A 1,000-mile road trip by a YouTuber pitting gas cars versus electric cars reveals a significant advantage Tesla has over rival plug-ins

Tech YouTuber Marques Brownlee conducted an experiment to see if a standard gas-propelled car or an electric car is preferable for a road trip. The 1,000-mile test revealed how much time it takes to charge an electric vehicle on a long drive. It did, however, illustrate a significant advantage Tesla has over other businesses developing battery-powered vehicles. Brownlee and his team rented three vehicles for a 2-day road trip across New York State: a gas-powered Audi Q5, Tesla Model S Plaid, Mustang Mach-E, Ford’s electric SUV. They all started with a full tank of gas or a fully charged battery. The purpose was to see how long each vehicle took to complete the journey.

The Audi came in first, as expected, with a time of 18 hours 39 minutes. It can go far further on the full tank than any of the EVs, and it only takes a few minutes to fill up. The Tesla took only around an hour and a half more, whereas the Mach-E took six and a half hours longer.

Why is there such a huge difference between the Ford Company and the Tesla Company? It wasn’t at all what you expected. Tesla’s advantage in terms of charging infrastructure is well known. The business has spent years constructing a vast, proprietary charging network in the United States, which includes over 1,100 super-fast Supercharger stations and thousands of slower plugs.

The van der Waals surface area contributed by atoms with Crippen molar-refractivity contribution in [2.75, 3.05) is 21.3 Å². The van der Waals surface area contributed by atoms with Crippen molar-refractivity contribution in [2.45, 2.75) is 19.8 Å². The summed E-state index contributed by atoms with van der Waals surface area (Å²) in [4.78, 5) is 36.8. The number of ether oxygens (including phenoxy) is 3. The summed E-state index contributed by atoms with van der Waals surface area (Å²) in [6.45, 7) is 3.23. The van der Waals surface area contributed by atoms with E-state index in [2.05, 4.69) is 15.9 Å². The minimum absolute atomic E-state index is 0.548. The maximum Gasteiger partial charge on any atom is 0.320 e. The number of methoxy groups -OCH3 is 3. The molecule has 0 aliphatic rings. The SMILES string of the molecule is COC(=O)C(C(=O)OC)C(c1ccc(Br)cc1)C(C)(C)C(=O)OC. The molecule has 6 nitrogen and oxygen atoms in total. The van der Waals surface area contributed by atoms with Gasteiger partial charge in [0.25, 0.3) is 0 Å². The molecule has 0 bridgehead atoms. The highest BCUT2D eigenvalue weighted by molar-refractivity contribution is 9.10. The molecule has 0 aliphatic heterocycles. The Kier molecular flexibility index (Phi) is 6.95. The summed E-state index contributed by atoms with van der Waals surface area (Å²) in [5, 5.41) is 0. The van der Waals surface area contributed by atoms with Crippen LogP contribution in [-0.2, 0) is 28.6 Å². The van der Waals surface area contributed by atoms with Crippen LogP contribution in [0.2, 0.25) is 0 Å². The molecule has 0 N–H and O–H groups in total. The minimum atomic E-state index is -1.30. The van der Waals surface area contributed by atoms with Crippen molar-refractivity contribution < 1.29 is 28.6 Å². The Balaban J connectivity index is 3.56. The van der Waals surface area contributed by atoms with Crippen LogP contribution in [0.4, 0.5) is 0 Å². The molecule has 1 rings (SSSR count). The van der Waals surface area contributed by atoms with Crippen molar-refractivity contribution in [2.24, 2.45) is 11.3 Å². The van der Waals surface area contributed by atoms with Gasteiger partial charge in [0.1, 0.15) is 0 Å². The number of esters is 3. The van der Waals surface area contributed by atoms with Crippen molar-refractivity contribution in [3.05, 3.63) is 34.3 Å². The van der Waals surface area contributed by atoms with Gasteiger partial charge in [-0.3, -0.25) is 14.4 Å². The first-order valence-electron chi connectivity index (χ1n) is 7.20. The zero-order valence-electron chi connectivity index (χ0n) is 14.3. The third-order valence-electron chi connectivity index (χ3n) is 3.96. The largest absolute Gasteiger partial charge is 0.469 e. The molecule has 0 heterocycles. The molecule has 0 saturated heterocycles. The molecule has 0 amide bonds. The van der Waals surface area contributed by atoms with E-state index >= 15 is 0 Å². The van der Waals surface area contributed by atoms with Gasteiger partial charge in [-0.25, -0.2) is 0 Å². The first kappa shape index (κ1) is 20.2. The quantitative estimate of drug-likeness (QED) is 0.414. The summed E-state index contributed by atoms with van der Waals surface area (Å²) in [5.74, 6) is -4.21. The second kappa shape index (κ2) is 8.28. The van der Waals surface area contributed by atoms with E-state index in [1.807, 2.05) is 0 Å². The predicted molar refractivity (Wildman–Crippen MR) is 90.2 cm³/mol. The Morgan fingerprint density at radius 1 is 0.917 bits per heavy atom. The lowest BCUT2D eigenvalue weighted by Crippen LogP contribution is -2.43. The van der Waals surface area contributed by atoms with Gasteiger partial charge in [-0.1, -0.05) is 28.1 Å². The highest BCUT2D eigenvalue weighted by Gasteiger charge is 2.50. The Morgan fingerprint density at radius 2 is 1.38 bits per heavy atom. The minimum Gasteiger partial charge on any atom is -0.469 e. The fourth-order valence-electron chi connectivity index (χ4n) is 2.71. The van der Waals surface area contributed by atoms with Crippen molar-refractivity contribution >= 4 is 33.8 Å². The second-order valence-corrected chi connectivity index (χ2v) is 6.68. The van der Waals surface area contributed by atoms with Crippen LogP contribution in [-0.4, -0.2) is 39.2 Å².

The Mach-E drivers were not swayed by the sheer number of public chargers available. It was because of their caliber. They had no trouble locating plugs. They couldn’t seem to discover any that worked.

On the first day, Brownlee said, Ford’s navigation system two times routed Mach-E to the charging plugs, which were broken or even offline for maintenance, forcing the team to detour and spend more time on the road. Ford encourages owners to schedule journeys around the FordPass charging network, which is a mishmash of other firms’ chargers that can be accessed and paid for via Ford’s smartphone.

Even though the FordPass app and network promise to make locating chargers and plugging in easier — and they do, in my experience — there are clearly drawbacks to relying on third-party providers for critical charging. Brownlee believes there is a lag between when the charger goes offline and then when the information is communicated to the navigation system and Ford’s mobile app.

Leave a comment

Your email address will not be published. Required fields are marked *